Over the course of 48 hours he had tried no fewer than 18 different methods of playing Tony James, including six different accents, two speech impediments, three variants of sexuality and one thankfully brief attempt at sounding urban. He had managed to narrow it down to two, both with similar accents to his own, and was now weighing up the finer points of the character in his head.

Of all the many many characters Tony had played, he wanted to get this one right. The complexities and nuances of Tony James would make a massive amount of difference to how the character would be perceived. Too angry and people wouldn't empathise with him at all, too nice, and it would make no difference to his contract fiasco.

In many respects this was the most complicated person Tony had ever been asked to play, a combination of himself and the very opposite, wedged together in an angry little ball of frustration. Tony knew how to play himself, but he had never really been required to stretch his definition of his person in this way before.

At 9pm the night before the show, Tony finally reached the point where he was happy with his character. Like all good creations, Tony James would evolve, although hopefully he wouldn't have many shows left with which to evolve in, but the core was now there. Happy with his work so far, Tony opened a beer and started to watch TV.

Although he didn't normally watch LTV, he had noticed that Britain's Next Top Hairdresser was on, and as Alison was out, he thought he'd watch Abbie in action.

“That's a wonderful design you have created there Marcus, with just one small problem.” Abbie remarked to the contestant. “You got half of the dye on her face.”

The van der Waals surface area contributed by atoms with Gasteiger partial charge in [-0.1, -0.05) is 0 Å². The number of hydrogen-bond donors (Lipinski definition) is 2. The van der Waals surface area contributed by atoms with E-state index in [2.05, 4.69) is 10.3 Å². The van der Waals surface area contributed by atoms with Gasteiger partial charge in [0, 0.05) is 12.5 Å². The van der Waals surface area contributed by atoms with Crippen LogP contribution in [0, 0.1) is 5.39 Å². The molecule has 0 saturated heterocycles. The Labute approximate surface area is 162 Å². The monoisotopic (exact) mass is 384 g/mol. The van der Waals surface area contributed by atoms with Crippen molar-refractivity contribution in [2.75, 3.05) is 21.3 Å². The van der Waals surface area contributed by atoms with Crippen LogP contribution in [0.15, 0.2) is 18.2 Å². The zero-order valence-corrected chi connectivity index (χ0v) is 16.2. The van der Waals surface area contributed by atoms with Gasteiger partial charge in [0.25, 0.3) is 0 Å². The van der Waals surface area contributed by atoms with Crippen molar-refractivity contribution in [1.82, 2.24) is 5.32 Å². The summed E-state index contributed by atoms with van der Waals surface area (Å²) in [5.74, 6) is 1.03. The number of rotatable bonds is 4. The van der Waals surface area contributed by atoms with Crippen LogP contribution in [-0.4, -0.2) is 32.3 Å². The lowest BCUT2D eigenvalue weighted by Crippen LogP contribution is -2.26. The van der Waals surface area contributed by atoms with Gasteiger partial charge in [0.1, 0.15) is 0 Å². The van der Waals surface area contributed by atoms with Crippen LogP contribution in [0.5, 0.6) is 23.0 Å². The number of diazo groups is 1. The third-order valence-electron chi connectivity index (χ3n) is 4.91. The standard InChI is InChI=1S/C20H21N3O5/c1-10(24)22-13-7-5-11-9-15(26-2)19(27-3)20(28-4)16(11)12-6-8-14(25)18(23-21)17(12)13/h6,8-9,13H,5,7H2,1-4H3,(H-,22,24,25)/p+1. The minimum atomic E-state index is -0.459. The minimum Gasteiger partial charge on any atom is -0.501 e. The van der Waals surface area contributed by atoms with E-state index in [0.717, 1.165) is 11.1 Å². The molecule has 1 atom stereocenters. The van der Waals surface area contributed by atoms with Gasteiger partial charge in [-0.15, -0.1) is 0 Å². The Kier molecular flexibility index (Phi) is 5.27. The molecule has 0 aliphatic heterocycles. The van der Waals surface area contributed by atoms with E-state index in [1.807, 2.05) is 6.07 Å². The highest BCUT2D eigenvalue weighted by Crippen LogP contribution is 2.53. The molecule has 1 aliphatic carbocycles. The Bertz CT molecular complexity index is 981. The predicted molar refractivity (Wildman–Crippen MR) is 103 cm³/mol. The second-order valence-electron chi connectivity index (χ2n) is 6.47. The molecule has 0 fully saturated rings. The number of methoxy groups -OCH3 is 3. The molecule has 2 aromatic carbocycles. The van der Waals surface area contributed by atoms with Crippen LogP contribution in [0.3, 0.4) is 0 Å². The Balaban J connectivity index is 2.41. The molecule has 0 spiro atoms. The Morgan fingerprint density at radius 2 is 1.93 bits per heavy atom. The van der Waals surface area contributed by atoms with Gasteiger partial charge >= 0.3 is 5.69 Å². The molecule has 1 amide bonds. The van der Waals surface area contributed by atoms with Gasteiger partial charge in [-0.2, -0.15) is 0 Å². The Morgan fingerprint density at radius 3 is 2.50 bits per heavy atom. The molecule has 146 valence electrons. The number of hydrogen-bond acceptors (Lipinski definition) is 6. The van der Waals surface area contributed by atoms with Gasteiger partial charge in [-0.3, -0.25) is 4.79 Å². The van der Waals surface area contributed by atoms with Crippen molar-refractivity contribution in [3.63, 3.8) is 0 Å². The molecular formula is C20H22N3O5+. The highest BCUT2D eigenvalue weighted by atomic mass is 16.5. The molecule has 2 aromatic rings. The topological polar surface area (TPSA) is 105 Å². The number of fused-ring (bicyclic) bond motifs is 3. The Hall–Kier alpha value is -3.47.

As the picture of the poor model with bright purple splodges on her face, as if suffering from some weird cartoon disease, appeared on screen, Tony laughed out loud, instantly feeling guilty for doing so.

“I'm sure you'll agree that is a pretty significant problem.” Abbie continued.

Marcus looked at the floor of the elaborate salon themed set in embarrassment.

“However, in most other areas you were excellent. So you get one more chance. Brush up on the dye!”

“Thank you.” a flustered Marcus uttered.

The voiceover came on. “Find out who else is through to the next round of Britain's Next Top Hairdresser after this short break.”

“He was a man with nothing to lose.” a trailer for one of LTV's future shows appeared. “A cop whose reputation lay in ruins decides to take the law into his own hands to bring justice against the man who murdered his wife.”

Well this looks original, chuckled Tony.

“With both the police, and the murderer on his tail, it won't be long before all hell breaks loose.”

Tony sighed.

“Starring Robert Nordstrom as Jimmy Mackenzie, and Mario Wright as Alistair Frank. Bloodshed. Starts this Autumn on LTV.”

Tony stared at the screen, not quite sure what he had just seen. What on earth was Robert Nordstrom doing on a generic cop drama series? Two minutes later, he was distracted back to reality by a trailer for his own show, led by the clips he had pre-recorded before the first show.

“On this week's Tony James Show, we have some great guests and a few unexpected surprises, be sure to tune in.” A distinctly plain haired, sensibly dressed Tony James remarked.

Tony chuckled a nervous laugh.

“The Tony James Show is sponsored by Planet X energy drink, rocket fuel for the stars.”

Somewhere, in an apartment a few miles away, a writer felt a weird breeze on the back his neck.

“Be sure to catch this week's Tony James Show for the chance to win £20,000 in Tony's new quiz, Celebrity Spin.”

Tony leapt off of his seat in anger. He had heard nothing about this, Gerald hadn't even seen the... right. In the immortal words of Bugs Bunny, Tony said to himself. “You do realise that this means war.